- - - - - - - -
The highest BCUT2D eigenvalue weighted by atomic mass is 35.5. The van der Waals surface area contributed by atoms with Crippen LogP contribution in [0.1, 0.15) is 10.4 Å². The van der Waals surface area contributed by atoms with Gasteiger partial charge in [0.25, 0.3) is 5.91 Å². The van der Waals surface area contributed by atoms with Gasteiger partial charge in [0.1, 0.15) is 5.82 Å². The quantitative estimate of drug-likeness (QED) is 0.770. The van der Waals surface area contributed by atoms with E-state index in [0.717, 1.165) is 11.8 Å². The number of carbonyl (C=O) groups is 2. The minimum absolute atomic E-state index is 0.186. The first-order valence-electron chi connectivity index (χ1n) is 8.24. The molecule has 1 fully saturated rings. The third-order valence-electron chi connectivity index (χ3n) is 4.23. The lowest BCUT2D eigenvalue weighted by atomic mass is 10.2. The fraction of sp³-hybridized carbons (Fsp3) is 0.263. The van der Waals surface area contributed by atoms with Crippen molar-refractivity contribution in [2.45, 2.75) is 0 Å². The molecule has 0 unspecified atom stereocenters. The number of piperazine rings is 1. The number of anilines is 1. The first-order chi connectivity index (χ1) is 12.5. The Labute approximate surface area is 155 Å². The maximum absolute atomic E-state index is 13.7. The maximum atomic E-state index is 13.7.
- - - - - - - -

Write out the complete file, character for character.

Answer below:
The highest BCUT2D eigenvalue weighted by atomic mass is 35.5. The van der Waals surface area contributed by atoms with Crippen LogP contribution in [0.1, 0.15) is 10.4 Å². The van der Waals surface area contributed by atoms with Gasteiger partial charge in [0.25, 0.3) is 5.91 Å². The van der Waals surface area contributed by atoms with Gasteiger partial charge in [0.1, 0.15) is 5.82 Å². The quantitative estimate of drug-likeness (QED) is 0.770. The van der Waals surface area contributed by atoms with E-state index in [0.717, 1.165) is 11.8 Å². The number of carbonyl (C=O) groups is 2. The minimum absolute atomic E-state index is 0.186. The first-order valence-electron chi connectivity index (χ1n) is 8.24. The molecule has 1 fully saturated rings. The third-order valence-electron chi connectivity index (χ3n) is 4.23. The lowest BCUT2D eigenvalue weighted by atomic mass is 10.2. The fraction of sp³-hybridized carbons (Fsp3) is 0.263. The van der Waals surface area contributed by atoms with Crippen molar-refractivity contribution in [2.45, 2.75) is 0 Å². The molecule has 0 unspecified atom stereocenters. The number of piperazine rings is 1. The number of anilines is 1. The first-order chi connectivity index (χ1) is 12.5. The Labute approximate surface area is 155 Å². The maximum absolute atomic E-state index is 13.7. The maximum atomic E-state index is 13.7.